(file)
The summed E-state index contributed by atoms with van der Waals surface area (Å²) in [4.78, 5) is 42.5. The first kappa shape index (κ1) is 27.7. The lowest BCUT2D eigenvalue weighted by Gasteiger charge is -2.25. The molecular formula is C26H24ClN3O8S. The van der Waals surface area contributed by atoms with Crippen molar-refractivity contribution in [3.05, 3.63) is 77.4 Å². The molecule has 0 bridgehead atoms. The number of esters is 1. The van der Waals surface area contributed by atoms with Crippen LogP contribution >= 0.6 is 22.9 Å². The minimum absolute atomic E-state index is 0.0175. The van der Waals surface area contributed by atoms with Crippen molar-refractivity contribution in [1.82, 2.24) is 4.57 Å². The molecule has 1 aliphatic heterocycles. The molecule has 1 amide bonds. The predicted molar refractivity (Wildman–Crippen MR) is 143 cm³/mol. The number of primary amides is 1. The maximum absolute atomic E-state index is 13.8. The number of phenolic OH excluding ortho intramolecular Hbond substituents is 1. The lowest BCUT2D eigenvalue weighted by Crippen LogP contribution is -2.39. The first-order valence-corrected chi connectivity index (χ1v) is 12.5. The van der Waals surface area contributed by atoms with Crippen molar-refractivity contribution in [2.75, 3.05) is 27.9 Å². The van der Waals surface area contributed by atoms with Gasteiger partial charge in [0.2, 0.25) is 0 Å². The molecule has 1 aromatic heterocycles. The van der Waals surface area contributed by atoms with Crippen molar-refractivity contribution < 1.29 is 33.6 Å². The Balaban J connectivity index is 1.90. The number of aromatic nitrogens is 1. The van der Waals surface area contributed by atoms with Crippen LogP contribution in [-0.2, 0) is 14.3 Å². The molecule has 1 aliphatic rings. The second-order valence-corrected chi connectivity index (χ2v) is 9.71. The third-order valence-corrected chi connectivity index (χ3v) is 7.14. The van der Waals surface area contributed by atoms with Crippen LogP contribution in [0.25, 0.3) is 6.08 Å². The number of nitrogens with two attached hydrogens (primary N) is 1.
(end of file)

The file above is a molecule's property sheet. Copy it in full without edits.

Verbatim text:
The summed E-state index contributed by atoms with van der Waals surface area (Å²) in [4.78, 5) is 42.5. The first kappa shape index (κ1) is 27.7. The lowest BCUT2D eigenvalue weighted by Gasteiger charge is -2.25. The molecular formula is C26H24ClN3O8S. The van der Waals surface area contributed by atoms with Crippen molar-refractivity contribution in [3.05, 3.63) is 77.4 Å². The molecule has 0 bridgehead atoms. The number of esters is 1. The van der Waals surface area contributed by atoms with Crippen LogP contribution >= 0.6 is 22.9 Å². The minimum absolute atomic E-state index is 0.0175. The van der Waals surface area contributed by atoms with Crippen molar-refractivity contribution in [1.82, 2.24) is 4.57 Å². The molecule has 1 aliphatic heterocycles. The molecule has 1 amide bonds. The predicted molar refractivity (Wildman–Crippen MR) is 143 cm³/mol. The number of primary amides is 1. The maximum absolute atomic E-state index is 13.8. The number of phenolic OH excluding ortho intramolecular Hbond substituents is 1. The lowest BCUT2D eigenvalue weighted by Crippen LogP contribution is -2.39. The first-order valence-corrected chi connectivity index (χ1v) is 12.5. The van der Waals surface area contributed by atoms with Crippen molar-refractivity contribution in [2.75, 3.05) is 27.9 Å². The van der Waals surface area contributed by atoms with Gasteiger partial charge in [0.2, 0.25) is 0 Å². The molecule has 1 aromatic heterocycles. The van der Waals surface area contributed by atoms with Crippen molar-refractivity contribution < 1.29 is 33.6 Å². The Balaban J connectivity index is 1.90. The number of aromatic nitrogens is 1. The van der Waals surface area contributed by atoms with Crippen LogP contribution in [-0.2, 0) is 14.3 Å². The molecule has 1 aliphatic rings. The second-order valence-corrected chi connectivity index (χ2v) is 9.71. The third-order valence-corrected chi connectivity index (χ3v) is 7.14. The van der Waals surface area contributed by atoms with Crippen LogP contribution in [0.25, 0.3) is 6.08 Å². The number of nitrogens with two attached hydrogens (primary N) is 1.